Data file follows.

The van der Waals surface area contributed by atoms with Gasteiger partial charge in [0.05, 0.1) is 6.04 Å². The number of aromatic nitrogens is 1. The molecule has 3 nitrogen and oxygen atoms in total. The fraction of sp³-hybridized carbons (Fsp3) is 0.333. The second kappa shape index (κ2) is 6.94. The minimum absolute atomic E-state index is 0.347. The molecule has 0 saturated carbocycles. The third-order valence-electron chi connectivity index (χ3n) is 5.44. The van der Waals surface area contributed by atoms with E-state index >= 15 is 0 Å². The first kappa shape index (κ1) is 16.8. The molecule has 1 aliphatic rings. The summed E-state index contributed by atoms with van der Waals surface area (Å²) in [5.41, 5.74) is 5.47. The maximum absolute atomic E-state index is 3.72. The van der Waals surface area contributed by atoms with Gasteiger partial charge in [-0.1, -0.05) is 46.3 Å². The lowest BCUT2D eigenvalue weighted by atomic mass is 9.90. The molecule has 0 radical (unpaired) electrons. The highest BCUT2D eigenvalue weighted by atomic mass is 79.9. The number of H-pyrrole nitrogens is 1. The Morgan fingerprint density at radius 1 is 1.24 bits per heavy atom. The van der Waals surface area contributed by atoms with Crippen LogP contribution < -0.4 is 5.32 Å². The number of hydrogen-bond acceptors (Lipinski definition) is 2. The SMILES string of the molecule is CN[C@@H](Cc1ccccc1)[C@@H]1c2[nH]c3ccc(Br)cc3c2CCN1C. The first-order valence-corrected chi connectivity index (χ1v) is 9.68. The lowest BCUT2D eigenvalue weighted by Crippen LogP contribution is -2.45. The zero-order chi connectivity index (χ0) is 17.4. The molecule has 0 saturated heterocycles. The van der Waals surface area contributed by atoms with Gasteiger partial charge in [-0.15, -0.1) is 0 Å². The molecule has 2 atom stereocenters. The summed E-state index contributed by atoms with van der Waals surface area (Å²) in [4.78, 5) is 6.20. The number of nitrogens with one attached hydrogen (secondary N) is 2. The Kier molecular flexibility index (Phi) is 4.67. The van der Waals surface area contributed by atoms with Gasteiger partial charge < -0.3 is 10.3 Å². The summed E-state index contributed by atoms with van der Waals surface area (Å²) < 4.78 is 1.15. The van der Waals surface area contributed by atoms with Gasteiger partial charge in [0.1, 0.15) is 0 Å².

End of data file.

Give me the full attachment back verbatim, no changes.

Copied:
The van der Waals surface area contributed by atoms with Gasteiger partial charge in [0.05, 0.1) is 6.04 Å². The number of aromatic nitrogens is 1. The molecule has 3 nitrogen and oxygen atoms in total. The fraction of sp³-hybridized carbons (Fsp3) is 0.333. The second kappa shape index (κ2) is 6.94. The minimum absolute atomic E-state index is 0.347. The molecule has 0 saturated carbocycles. The third-order valence-electron chi connectivity index (χ3n) is 5.44. The van der Waals surface area contributed by atoms with E-state index >= 15 is 0 Å². The first kappa shape index (κ1) is 16.8. The molecule has 1 aliphatic rings. The summed E-state index contributed by atoms with van der Waals surface area (Å²) in [5.41, 5.74) is 5.47. The maximum absolute atomic E-state index is 3.72. The van der Waals surface area contributed by atoms with Gasteiger partial charge in [-0.1, -0.05) is 46.3 Å². The lowest BCUT2D eigenvalue weighted by atomic mass is 9.90. The molecule has 0 radical (unpaired) electrons. The highest BCUT2D eigenvalue weighted by atomic mass is 79.9. The number of H-pyrrole nitrogens is 1. The Morgan fingerprint density at radius 1 is 1.24 bits per heavy atom. The van der Waals surface area contributed by atoms with Crippen LogP contribution < -0.4 is 5.32 Å². The number of hydrogen-bond acceptors (Lipinski definition) is 2. The SMILES string of the molecule is CN[C@@H](Cc1ccccc1)[C@@H]1c2[nH]c3ccc(Br)cc3c2CCN1C. The first-order valence-corrected chi connectivity index (χ1v) is 9.68. The lowest BCUT2D eigenvalue weighted by Crippen LogP contribution is -2.45. The zero-order chi connectivity index (χ0) is 17.4. The molecule has 0 saturated heterocycles. The van der Waals surface area contributed by atoms with Gasteiger partial charge in [-0.15, -0.1) is 0 Å². The molecule has 2 atom stereocenters. The summed E-state index contributed by atoms with van der Waals surface area (Å²) in [4.78, 5) is 6.20. The number of nitrogens with one attached hydrogen (secondary N) is 2. The Kier molecular flexibility index (Phi) is 4.67. The van der Waals surface area contributed by atoms with Gasteiger partial charge < -0.3 is 10.3 Å². The summed E-state index contributed by atoms with van der Waals surface area (Å²) < 4.78 is 1.15. The van der Waals surface area contributed by atoms with Gasteiger partial charge in [0.1, 0.15) is 0 Å².